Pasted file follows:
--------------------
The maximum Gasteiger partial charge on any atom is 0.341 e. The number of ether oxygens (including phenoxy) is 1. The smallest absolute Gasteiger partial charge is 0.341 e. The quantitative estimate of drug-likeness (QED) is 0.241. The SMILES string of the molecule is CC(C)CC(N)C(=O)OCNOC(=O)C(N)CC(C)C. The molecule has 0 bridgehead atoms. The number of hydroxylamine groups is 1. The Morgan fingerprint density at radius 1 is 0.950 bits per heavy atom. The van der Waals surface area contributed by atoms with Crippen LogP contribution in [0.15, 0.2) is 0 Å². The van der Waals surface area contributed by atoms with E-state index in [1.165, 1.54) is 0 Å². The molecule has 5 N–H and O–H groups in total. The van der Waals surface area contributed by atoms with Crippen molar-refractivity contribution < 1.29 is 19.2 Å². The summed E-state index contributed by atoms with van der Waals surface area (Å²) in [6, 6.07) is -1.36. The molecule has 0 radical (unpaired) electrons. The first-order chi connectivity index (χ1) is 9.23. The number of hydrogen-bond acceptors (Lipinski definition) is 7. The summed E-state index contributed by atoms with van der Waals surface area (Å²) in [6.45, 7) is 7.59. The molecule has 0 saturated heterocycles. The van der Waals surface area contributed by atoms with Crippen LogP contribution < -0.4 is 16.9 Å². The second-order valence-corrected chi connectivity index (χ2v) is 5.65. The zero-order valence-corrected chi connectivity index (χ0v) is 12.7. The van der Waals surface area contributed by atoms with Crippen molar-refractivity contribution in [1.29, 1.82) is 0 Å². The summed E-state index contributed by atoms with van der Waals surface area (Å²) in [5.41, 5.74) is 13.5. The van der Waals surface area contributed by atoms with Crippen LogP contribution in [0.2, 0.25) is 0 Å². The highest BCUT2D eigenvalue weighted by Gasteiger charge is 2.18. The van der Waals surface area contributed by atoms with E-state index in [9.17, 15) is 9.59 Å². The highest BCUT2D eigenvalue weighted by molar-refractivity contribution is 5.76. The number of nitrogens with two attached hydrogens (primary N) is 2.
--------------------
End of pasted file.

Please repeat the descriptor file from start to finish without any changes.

The maximum Gasteiger partial charge on any atom is 0.341 e. The number of ether oxygens (including phenoxy) is 1. The smallest absolute Gasteiger partial charge is 0.341 e. The quantitative estimate of drug-likeness (QED) is 0.241. The SMILES string of the molecule is CC(C)CC(N)C(=O)OCNOC(=O)C(N)CC(C)C. The molecule has 0 bridgehead atoms. The number of hydroxylamine groups is 1. The Morgan fingerprint density at radius 1 is 0.950 bits per heavy atom. The van der Waals surface area contributed by atoms with Crippen LogP contribution in [0.15, 0.2) is 0 Å². The van der Waals surface area contributed by atoms with E-state index in [1.165, 1.54) is 0 Å². The molecule has 5 N–H and O–H groups in total. The van der Waals surface area contributed by atoms with Crippen molar-refractivity contribution < 1.29 is 19.2 Å². The summed E-state index contributed by atoms with van der Waals surface area (Å²) in [6, 6.07) is -1.36. The molecule has 0 radical (unpaired) electrons. The first-order chi connectivity index (χ1) is 9.23. The number of hydrogen-bond acceptors (Lipinski definition) is 7. The summed E-state index contributed by atoms with van der Waals surface area (Å²) in [6.45, 7) is 7.59. The molecule has 0 saturated heterocycles. The van der Waals surface area contributed by atoms with Crippen LogP contribution < -0.4 is 16.9 Å². The second-order valence-corrected chi connectivity index (χ2v) is 5.65. The zero-order valence-corrected chi connectivity index (χ0v) is 12.7. The van der Waals surface area contributed by atoms with Crippen molar-refractivity contribution in [1.29, 1.82) is 0 Å². The summed E-state index contributed by atoms with van der Waals surface area (Å²) in [5.41, 5.74) is 13.5. The van der Waals surface area contributed by atoms with Crippen LogP contribution in [0.2, 0.25) is 0 Å². The highest BCUT2D eigenvalue weighted by Gasteiger charge is 2.18. The van der Waals surface area contributed by atoms with E-state index in [9.17, 15) is 9.59 Å². The highest BCUT2D eigenvalue weighted by molar-refractivity contribution is 5.76. The number of nitrogens with two attached hydrogens (primary N) is 2.